Yu Darvish – 400
Jon Lester – 400
Clayton Kershaw – 399
Jose Berrios – 396
Brandon Workman – 396

If Yu Darvish (RHP, CHC) can repeat his second half, which featured a 12.6 Dom, and stay healthy, he could easily eclipse his 11-win projection and propel himself near the top. Beware of Jon Lester (LHP, CHN) who will find it hard to reach our 15-win projection. As he gets older, his skills wane so there is little upside here.

Craig Kimbrel  -392
Patrick Corbin – 392
Sonny Gray – 392
Aaron Nola – 392
Hector Neris – 390
Jake Odorizzi – 388
Archie Bradley – 388

Your best chance for improvement in these projections resides with the starters. Patrick Corbin (LHP, WAS) particularly could best his 12-win projection with his Dom near 11. Similarly, Aaron Nola (RHP, PHL) could do the same with a strikeout rate a batter less per inning than Corbin.

Second Tier

German Marquez – 384
Carlos Carrasco – 380
Max Fried – 374

The health questions regarding Carlos Carrasco (RHP, CLE) cause a low 160-inning projection that he could easily surpass if he posts a full season. Since young pitchers often find their innings limited, we only project Max Fried (LHP, ATL) for 174 innings.

Matt Boyd – 369
Zack Wheeler – 369
Jose Quintana – 368
Hansel Robles – 366
Mike Minor – 365
Raisel Iglesias – 363
Mike Clevinger – 362

Remember when dealing with a pitcher with a known injury like Mike Clevinger (RHP, CLE), you will replace him in your active roster on the days you know he resides on the Injured List. So if he misses a month, and a replacement player scores about 40 points a month, you add that into his projection. Therefore an impact player for part of the season has more value than a mediocre player over a full season with the same projection.

Roberto Osuna – 360
Kenley Jansen – 359
Madison Bumgarner – 357
Chris Paddack – 357
Liam Hendriks – 356

Despite all the knocks on him, Kenley Jansen (RHP, LA) still posts an 11.2 Dom, 68% FpK, and 16% SwK so he his skills still work. We project one less win than most closers so he could easily move up. With a full year as closer, Liam Hendriks (RHP, OAK) should exceed our 30-save projection despite a slight drop from his 13.2 Dom and 18% SwK.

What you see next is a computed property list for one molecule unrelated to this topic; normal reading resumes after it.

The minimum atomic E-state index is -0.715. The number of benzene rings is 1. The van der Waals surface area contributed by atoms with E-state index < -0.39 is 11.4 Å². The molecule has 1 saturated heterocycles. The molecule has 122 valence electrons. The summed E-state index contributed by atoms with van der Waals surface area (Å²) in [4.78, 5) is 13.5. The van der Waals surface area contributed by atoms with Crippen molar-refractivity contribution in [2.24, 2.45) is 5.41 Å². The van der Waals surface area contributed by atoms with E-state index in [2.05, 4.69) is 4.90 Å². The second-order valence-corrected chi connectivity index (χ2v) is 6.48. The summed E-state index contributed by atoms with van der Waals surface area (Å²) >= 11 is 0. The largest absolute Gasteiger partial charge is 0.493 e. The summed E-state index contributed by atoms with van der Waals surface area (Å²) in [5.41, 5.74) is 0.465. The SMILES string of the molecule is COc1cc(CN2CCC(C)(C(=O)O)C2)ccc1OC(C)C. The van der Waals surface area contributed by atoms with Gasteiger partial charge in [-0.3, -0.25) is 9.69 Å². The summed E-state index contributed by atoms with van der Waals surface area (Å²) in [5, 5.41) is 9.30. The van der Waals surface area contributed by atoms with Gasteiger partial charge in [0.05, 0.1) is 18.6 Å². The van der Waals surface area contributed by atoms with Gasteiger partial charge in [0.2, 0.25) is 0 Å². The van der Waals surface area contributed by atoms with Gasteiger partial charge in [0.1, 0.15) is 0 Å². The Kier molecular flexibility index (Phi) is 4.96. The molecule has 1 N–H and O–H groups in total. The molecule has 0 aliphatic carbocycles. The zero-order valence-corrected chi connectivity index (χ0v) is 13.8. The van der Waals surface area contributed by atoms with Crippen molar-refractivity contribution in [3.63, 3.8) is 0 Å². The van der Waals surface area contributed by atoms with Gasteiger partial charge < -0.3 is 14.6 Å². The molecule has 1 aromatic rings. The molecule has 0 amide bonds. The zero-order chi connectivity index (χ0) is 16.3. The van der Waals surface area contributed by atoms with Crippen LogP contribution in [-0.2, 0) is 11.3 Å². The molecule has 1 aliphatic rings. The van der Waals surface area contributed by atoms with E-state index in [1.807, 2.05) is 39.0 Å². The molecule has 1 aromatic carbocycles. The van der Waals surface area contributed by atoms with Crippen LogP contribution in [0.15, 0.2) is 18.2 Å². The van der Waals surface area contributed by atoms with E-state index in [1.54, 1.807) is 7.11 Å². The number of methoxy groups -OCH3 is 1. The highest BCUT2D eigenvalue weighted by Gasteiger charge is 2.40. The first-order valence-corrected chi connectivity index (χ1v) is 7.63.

The Sweet Spot

Some tremendous profits here if they can regain their previous form.

Corey Kluber – 354
Mike Foltynewicz – 354
Carlos Martinez – 354
Alex Colome – 354
Luke Weaver – 353

Beware of overbidding on Corey Kluber (RHP, TEX). Kluber only posted a 4.95 xERA before his injury, failing to find his pinpoint control. A year later, after a freak injury, at 34 years old, expect some struggles the first half if and when he regains it.

Each of these next question marks could simply score more points by exceeding our conservative inning projections.

Jonathan Gray – 350
Caleb Smith – 349
Sean Manea – 349
Kenta Maeda -348
Mike Soroka – 348

Another solid group of starters that could yield a nice profit. In this format, the ERA and WHIP damage from pitching in Colorado becomes irrelevant for Jonathan Gray (RHP, COL).

Sean Doolittle – 343
Noah Syndergaard – 339
Marco Gonzales – 338
Masahiro Tanka – 337
Jakob Junis – 336

Without question Noah Syndergaard (RHP, NYM) represents the biggest upside in this bunch. The projection may seem conservative but 2019 represented Syndergaard’s career high in innings. He has surpassed 184 innings only once before. Despite his Thor persona, Syndergaard had never won more than 14 games.

Closer Run

This tier presents some good closers for reliable, consistent points.

Ken Giles – 333
David Price – 331
Joe Jimenez – 331
Kirby Yates – 330
Hyun-Jin Ryu – 330
Keone Kela – 330
Ian Kennedy – 328
Kyle Hendricks – 325
Joe Musgrove - 322

Profit potential here lies in one recovering from injury – David Price (LHP, LA) and one who finally posted a healthy season Hyun-Jin Ryu (LHP, TOR). Kyle Hendricks (RHP, CHC) can surpass our 11-win projection, but with a 7.6 Dom he depends heavily on run support to garner his points.

When targeting pitchers below this point, target high Dom starting pitchers as well as starters on good teams to maximize your profit and win your points league!


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  For more information about the terms used in this article, see our Glossary Primer.